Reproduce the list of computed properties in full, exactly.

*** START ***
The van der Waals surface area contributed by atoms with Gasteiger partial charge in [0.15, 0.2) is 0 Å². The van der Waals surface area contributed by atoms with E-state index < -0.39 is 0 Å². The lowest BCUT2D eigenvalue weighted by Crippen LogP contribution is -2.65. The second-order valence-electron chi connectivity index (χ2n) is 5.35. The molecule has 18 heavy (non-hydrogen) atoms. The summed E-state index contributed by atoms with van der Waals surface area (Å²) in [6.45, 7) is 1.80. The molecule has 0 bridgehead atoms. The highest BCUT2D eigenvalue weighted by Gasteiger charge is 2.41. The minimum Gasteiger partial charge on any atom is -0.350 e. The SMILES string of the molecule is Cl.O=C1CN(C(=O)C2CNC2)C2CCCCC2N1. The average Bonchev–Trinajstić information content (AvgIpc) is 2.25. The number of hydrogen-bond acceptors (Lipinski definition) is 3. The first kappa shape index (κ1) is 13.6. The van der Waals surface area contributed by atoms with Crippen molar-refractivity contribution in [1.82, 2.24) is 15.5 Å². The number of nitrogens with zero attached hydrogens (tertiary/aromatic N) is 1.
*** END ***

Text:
The van der Waals surface area contributed by atoms with Gasteiger partial charge in [0.15, 0.2) is 0 Å². The van der Waals surface area contributed by atoms with E-state index < -0.39 is 0 Å². The lowest BCUT2D eigenvalue weighted by Crippen LogP contribution is -2.65. The second-order valence-electron chi connectivity index (χ2n) is 5.35. The molecule has 18 heavy (non-hydrogen) atoms. The summed E-state index contributed by atoms with van der Waals surface area (Å²) in [6.45, 7) is 1.80. The molecule has 0 bridgehead atoms. The highest BCUT2D eigenvalue weighted by Gasteiger charge is 2.41. The minimum Gasteiger partial charge on any atom is -0.350 e. The SMILES string of the molecule is Cl.O=C1CN(C(=O)C2CNC2)C2CCCCC2N1. The average Bonchev–Trinajstić information content (AvgIpc) is 2.25. The number of hydrogen-bond acceptors (Lipinski definition) is 3. The first kappa shape index (κ1) is 13.6. The van der Waals surface area contributed by atoms with Crippen molar-refractivity contribution in [1.82, 2.24) is 15.5 Å². The number of nitrogens with zero attached hydrogens (tertiary/aromatic N) is 1.